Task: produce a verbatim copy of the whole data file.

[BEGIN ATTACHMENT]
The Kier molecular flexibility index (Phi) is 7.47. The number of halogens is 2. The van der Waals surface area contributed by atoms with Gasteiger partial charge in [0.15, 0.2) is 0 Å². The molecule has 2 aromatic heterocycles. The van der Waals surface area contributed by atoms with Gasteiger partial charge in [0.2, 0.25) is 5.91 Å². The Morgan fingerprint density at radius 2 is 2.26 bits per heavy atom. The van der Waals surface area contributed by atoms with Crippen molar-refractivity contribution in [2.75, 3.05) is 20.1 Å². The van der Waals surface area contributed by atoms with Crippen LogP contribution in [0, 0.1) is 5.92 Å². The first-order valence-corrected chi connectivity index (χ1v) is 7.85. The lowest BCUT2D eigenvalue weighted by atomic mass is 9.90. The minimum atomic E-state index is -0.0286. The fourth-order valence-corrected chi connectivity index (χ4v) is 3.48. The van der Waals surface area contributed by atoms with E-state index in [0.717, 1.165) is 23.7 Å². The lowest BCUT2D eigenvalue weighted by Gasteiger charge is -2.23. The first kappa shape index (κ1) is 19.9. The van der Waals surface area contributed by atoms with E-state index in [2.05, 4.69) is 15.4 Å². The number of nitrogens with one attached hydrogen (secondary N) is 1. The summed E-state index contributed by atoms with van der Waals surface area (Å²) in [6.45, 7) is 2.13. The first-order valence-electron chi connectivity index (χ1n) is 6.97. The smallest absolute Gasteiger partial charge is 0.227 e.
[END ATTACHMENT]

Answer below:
The Kier molecular flexibility index (Phi) is 7.47. The number of halogens is 2. The van der Waals surface area contributed by atoms with Gasteiger partial charge in [0.15, 0.2) is 0 Å². The molecule has 2 aromatic heterocycles. The van der Waals surface area contributed by atoms with Gasteiger partial charge in [0.2, 0.25) is 5.91 Å². The Morgan fingerprint density at radius 2 is 2.26 bits per heavy atom. The van der Waals surface area contributed by atoms with Crippen molar-refractivity contribution in [2.75, 3.05) is 20.1 Å². The van der Waals surface area contributed by atoms with Crippen LogP contribution in [0, 0.1) is 5.92 Å². The first-order valence-corrected chi connectivity index (χ1v) is 7.85. The lowest BCUT2D eigenvalue weighted by atomic mass is 9.90. The minimum atomic E-state index is -0.0286. The fourth-order valence-corrected chi connectivity index (χ4v) is 3.48. The van der Waals surface area contributed by atoms with E-state index in [0.717, 1.165) is 23.7 Å². The lowest BCUT2D eigenvalue weighted by Gasteiger charge is -2.23. The first kappa shape index (κ1) is 19.9. The van der Waals surface area contributed by atoms with E-state index in [2.05, 4.69) is 15.4 Å². The number of nitrogens with one attached hydrogen (secondary N) is 1. The summed E-state index contributed by atoms with van der Waals surface area (Å²) in [6.45, 7) is 2.13. The first-order valence-electron chi connectivity index (χ1n) is 6.97. The smallest absolute Gasteiger partial charge is 0.227 e.